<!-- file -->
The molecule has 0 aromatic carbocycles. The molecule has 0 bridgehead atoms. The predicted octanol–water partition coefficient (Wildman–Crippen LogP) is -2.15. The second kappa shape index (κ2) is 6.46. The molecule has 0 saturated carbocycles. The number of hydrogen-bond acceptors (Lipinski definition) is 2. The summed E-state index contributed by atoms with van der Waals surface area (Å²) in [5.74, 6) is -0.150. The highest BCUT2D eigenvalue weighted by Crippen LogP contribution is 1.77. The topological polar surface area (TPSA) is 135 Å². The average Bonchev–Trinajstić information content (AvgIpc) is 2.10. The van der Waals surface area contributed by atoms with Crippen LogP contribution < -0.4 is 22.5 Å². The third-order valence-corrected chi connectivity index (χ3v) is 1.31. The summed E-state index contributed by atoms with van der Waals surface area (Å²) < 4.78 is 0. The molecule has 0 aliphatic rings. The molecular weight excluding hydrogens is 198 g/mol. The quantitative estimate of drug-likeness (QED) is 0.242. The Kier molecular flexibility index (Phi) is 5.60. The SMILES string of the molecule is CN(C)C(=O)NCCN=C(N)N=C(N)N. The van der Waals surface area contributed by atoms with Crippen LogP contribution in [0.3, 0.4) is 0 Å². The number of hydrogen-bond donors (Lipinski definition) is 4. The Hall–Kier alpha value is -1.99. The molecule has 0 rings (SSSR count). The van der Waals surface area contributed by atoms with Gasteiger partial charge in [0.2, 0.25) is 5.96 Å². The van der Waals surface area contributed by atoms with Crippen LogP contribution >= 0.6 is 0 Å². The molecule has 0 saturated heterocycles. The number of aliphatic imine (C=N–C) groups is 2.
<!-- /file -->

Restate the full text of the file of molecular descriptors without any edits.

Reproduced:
The molecule has 0 aromatic carbocycles. The molecule has 0 bridgehead atoms. The predicted octanol–water partition coefficient (Wildman–Crippen LogP) is -2.15. The second kappa shape index (κ2) is 6.46. The molecule has 0 saturated carbocycles. The number of hydrogen-bond acceptors (Lipinski definition) is 2. The summed E-state index contributed by atoms with van der Waals surface area (Å²) in [5.74, 6) is -0.150. The highest BCUT2D eigenvalue weighted by Crippen LogP contribution is 1.77. The topological polar surface area (TPSA) is 135 Å². The average Bonchev–Trinajstić information content (AvgIpc) is 2.10. The van der Waals surface area contributed by atoms with Crippen LogP contribution < -0.4 is 22.5 Å². The third-order valence-corrected chi connectivity index (χ3v) is 1.31. The summed E-state index contributed by atoms with van der Waals surface area (Å²) < 4.78 is 0. The molecule has 0 aliphatic rings. The molecular weight excluding hydrogens is 198 g/mol. The quantitative estimate of drug-likeness (QED) is 0.242. The Kier molecular flexibility index (Phi) is 5.60. The SMILES string of the molecule is CN(C)C(=O)NCCN=C(N)N=C(N)N. The van der Waals surface area contributed by atoms with Crippen LogP contribution in [0.3, 0.4) is 0 Å². The number of hydrogen-bond donors (Lipinski definition) is 4. The Hall–Kier alpha value is -1.99. The molecule has 0 rings (SSSR count). The van der Waals surface area contributed by atoms with Gasteiger partial charge in [0.2, 0.25) is 5.96 Å². The van der Waals surface area contributed by atoms with Crippen LogP contribution >= 0.6 is 0 Å². The molecule has 0 saturated heterocycles. The number of aliphatic imine (C=N–C) groups is 2.